This artist’s illustration depicts a supermassive black hole, and its corona (blue/green) threaded by magnetic fields (short white loops). The corona lies above a much denser disk of material (red and yellow), swirling around and falling towards the black hole. Jets (white) of material are blasting away from the black hole and corona in opposite directions. (Credit: M. Weiss/NASA/CXC)

Black holes need the right ingredients to fire stuff into space

New research may provide clues to the mystery of why some supermassive black holes launch jets of material out into space while others don't.

Sam Sholtis-Penn State • futurity
Oct. 16, 2020 7 minSource

Researchers may have figured out why some supermassive black holes launch powerful beams of material, or jets, away from them, while others don’t.

Using data from NASA’s Chandra X-ray Observatory, ESA’s XMM-Newton, Germany’s ROentgen SATellite (ROSAT), the NSF’s Karl G. Jansky Very Large Array, the Sloan Digital Sky Survey, and other telescopes, researchers have studied more than 700 quasars—rapidly growing supermassive black holes —to isolate the factors that determine why these black holes launch jets.

Jets from supermassive black holes can inject huge amounts of energy into their surroundings and strongly influence the evolution of their environments. Previously, scientists realized that a supermassive black hole needs to be spinning rapidly to drive strong jets—but not all rapidly spinning black holes have jets .

“We found there’s another determining factor of whether a supermassive black hole has jets, something called a black hole corona threaded by magnetic fields,” says lead author Shifu Zhu, a graduate student at Penn State. “If you don’t have a black hole corona that’s bright in X-rays, it seems like you don’t have powerful black hole jets.”

In astronomy, the term “corona” is commonly associated with the outer atmosphere of the sun. Black hole coronas, on the other hand, are regions of diffuse hot gas that lie above and below a much denser disk of material swirling around the gravitational sinkhole. Like the corona around the sun, black hole coronas are threaded with strong magnetic fields.

“It’s like baking bread where you need a few ingredients to successfully follow the recipe for a loaf,” says coauthor Niel Brandt, professor of astronomy and astrophysics and of physics at Penn State. “Our results show that one ingredient you can’t do without when ‘making’ powerful quasar jets is a bright corona.”

The team obtained their results by gaining a better understanding of X-ray emission from quasars. Previous studies had shown that quasars without jets show a characteristic link between the strength of their X-ray and ultraviolet emission. This correlation is explained by ultraviolet light from the disk of the black hole striking particles in the corona. The resulting energy boost converts the ultraviolet light to X-rays.

In the new study the team chose to investigate the behavior of quasars that do have jets. They found a correlation between how bright the different quasars are in X-rays and ultraviolet light that is remarkably similar to that found for quasars without jets. They concluded that the X-ray emission in the jet-powering quasars is also produced by a black hole corona.

This conclusion was a surprise. Previously, astronomers thought that X-ray emission from quasars with jets comes from the base of the jets because quasars with jets tend to be brighter in X-rays than those without. The new study confirms this difference in brightness, but concludes that the extra X-ray emission is from brighter black hole coronas than those of quasars with weaker or non-existent jets.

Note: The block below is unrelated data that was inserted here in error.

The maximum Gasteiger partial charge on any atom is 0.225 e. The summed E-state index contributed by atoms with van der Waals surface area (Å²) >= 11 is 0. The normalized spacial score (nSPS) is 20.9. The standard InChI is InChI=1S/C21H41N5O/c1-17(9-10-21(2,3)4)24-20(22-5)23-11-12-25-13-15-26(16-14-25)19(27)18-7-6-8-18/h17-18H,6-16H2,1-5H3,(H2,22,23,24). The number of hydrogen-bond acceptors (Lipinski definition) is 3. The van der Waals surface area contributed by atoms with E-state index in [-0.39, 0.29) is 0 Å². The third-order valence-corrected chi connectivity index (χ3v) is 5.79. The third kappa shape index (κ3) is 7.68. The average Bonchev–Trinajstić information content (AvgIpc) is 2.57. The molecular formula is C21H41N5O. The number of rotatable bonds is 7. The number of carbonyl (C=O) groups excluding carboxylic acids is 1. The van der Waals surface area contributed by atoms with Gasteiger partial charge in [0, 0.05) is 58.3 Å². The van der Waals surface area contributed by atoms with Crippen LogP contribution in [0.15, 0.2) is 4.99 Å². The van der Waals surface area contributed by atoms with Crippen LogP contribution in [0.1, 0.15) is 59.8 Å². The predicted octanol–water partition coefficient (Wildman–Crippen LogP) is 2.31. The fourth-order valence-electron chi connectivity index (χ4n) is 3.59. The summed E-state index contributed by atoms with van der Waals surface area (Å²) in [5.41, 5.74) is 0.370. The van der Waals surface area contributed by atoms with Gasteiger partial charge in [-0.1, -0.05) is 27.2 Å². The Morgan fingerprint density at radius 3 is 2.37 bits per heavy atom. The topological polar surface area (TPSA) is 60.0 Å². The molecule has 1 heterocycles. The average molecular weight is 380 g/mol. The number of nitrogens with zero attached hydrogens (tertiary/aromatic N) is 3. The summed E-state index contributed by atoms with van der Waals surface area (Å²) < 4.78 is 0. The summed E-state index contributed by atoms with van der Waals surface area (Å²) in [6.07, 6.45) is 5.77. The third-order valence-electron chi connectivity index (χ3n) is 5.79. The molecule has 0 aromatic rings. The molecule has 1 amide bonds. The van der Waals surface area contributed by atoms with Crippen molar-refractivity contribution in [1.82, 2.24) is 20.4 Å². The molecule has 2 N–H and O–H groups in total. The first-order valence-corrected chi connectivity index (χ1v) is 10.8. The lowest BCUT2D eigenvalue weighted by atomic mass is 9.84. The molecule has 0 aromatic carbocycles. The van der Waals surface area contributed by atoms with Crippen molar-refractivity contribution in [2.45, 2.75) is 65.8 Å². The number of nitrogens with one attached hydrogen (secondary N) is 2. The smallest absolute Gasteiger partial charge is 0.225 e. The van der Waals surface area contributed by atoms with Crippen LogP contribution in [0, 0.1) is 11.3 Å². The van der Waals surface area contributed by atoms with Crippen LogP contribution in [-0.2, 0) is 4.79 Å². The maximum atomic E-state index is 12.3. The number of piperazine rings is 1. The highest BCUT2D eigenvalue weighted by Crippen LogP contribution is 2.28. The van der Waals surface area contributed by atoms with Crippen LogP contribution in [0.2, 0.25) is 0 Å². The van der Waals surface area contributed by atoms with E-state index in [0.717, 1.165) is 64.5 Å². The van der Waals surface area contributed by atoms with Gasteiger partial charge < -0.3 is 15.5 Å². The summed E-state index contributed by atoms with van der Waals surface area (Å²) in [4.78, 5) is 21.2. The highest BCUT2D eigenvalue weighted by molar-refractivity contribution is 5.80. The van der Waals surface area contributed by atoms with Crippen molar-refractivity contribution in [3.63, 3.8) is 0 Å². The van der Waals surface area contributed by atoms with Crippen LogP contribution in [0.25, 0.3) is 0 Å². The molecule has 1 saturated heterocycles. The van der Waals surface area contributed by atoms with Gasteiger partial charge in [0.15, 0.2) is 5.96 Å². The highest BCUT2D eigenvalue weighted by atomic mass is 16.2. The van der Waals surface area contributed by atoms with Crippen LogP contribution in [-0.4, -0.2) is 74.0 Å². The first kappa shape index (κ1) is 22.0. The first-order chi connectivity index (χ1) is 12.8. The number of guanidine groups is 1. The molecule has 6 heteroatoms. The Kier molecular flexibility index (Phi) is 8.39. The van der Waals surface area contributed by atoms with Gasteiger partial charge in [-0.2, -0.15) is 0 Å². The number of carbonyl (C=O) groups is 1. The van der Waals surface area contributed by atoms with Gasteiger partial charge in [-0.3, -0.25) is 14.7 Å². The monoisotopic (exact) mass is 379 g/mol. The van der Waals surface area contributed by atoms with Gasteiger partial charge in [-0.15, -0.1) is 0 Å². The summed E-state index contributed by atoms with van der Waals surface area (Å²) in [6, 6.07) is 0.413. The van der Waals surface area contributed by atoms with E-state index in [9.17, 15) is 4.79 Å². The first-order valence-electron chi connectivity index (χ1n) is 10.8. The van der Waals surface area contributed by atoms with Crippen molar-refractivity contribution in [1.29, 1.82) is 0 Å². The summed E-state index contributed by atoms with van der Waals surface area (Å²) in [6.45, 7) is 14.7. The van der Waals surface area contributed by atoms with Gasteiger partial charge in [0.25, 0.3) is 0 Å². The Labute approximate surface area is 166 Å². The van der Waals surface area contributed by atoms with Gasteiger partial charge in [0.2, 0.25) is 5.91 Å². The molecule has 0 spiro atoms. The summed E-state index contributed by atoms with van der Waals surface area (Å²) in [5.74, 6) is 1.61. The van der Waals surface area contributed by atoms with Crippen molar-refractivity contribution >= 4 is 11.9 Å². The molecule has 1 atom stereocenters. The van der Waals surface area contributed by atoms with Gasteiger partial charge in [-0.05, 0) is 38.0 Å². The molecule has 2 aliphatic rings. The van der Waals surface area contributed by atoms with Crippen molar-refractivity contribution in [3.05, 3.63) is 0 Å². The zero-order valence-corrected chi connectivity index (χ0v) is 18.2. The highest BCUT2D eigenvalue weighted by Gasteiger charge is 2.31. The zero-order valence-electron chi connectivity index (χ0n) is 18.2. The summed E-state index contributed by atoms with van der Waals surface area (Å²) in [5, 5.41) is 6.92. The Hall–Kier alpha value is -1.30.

“The finding that the X-rays in quasars with jets comes from a black hole corona, rather than from the jets, challenges 35 years of thinking about the basic nature of this emission,” says coauthor Guang Yang, a former Penn State graduate student and current postdoctoral researcher at Texas A&M University. “It could provide new insight into the physics of these jets.”

An important implication of their work is that to produce powerful jets a quasar must have a bright black hole corona, threaded by strong magnetic fields, in addition to a rapidly spinning black hole. Quasars with fainter black hole coronas and weaker magnetic fields have less powerful or non-existent jets whether or not their supermassive black holes are spinning quickly.

“Both a quasar’s powerful jets and bright corona occurring together may be fundamentally driven by magnetic fields,” says Zhu.

Stronger magnetic fields may result from a thicker disk caused by a higher rate of matter falling into the black hole.

These results are similar to those found for stellar-mass black holes, which weigh less than a hundred times the mass of the sun, compared to supermassive black holes that weigh millions or billions of times the sun’s mass. This supports the idea that these two different classes of black hole may be similar in terms of their behavior despite their very different sizes.

The team’s sample consists of 729 quasars with jets. Chandra, XMM-Newton, and ROSAT data were used for 212, 278, and 239 quasars respectively. The size and quality of the team’s sample explain why they were able to uncover the cause of the X-ray emission.

The results appear in the Monthly Notices of the Royal Astronomical Society .

Additional coauthors are from Penn State; Nanjing University in China; Xiamen University in China; and the University of Science and Technology of China in Hefei, China.

NASA’s Marshall Space Flight Center manages the Chandra program. The Smithsonian Astrophysical Observatory’s Chandra X-ray Center controls science and flight operations from Cambridge and Burlington, Massachusetts.

Source: Penn State

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